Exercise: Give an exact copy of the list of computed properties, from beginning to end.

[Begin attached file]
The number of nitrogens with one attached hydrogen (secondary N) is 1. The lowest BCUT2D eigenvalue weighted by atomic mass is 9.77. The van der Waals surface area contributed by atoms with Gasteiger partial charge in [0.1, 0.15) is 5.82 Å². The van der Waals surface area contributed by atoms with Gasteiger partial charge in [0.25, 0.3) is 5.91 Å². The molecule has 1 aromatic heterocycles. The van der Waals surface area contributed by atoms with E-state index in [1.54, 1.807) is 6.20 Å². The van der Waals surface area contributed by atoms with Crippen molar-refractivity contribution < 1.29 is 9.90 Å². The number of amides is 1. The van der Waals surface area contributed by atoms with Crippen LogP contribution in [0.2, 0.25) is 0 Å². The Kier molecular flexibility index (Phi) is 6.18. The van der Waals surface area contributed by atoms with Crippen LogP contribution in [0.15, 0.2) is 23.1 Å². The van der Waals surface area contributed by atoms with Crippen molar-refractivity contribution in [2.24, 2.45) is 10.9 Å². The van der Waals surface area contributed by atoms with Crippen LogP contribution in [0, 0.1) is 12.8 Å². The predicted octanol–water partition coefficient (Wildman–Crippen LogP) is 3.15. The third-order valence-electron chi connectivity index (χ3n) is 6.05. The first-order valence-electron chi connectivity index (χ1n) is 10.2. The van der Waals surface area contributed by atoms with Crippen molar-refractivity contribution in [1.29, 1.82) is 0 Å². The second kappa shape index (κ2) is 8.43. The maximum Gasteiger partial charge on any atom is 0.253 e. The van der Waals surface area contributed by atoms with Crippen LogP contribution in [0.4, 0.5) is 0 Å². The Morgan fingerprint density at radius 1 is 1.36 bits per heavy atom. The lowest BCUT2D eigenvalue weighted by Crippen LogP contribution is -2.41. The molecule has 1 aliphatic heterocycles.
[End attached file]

The number of nitrogens with one attached hydrogen (secondary N) is 1. The lowest BCUT2D eigenvalue weighted by atomic mass is 9.77. The van der Waals surface area contributed by atoms with Gasteiger partial charge in [0.1, 0.15) is 5.82 Å². The van der Waals surface area contributed by atoms with Gasteiger partial charge in [0.25, 0.3) is 5.91 Å². The molecule has 1 aromatic heterocycles. The van der Waals surface area contributed by atoms with E-state index in [1.54, 1.807) is 6.20 Å². The van der Waals surface area contributed by atoms with Crippen molar-refractivity contribution < 1.29 is 9.90 Å². The number of amides is 1. The van der Waals surface area contributed by atoms with Crippen LogP contribution in [0.2, 0.25) is 0 Å². The Kier molecular flexibility index (Phi) is 6.18. The van der Waals surface area contributed by atoms with Crippen LogP contribution in [0.15, 0.2) is 23.1 Å². The van der Waals surface area contributed by atoms with Crippen molar-refractivity contribution in [2.24, 2.45) is 10.9 Å². The van der Waals surface area contributed by atoms with Crippen LogP contribution in [0, 0.1) is 12.8 Å². The predicted octanol–water partition coefficient (Wildman–Crippen LogP) is 3.15. The third-order valence-electron chi connectivity index (χ3n) is 6.05. The first-order valence-electron chi connectivity index (χ1n) is 10.2. The van der Waals surface area contributed by atoms with Crippen molar-refractivity contribution in [1.29, 1.82) is 0 Å². The second kappa shape index (κ2) is 8.43. The maximum Gasteiger partial charge on any atom is 0.253 e. The van der Waals surface area contributed by atoms with Crippen LogP contribution in [0.4, 0.5) is 0 Å². The Morgan fingerprint density at radius 1 is 1.36 bits per heavy atom. The lowest BCUT2D eigenvalue weighted by Crippen LogP contribution is -2.41. The molecule has 1 aliphatic heterocycles.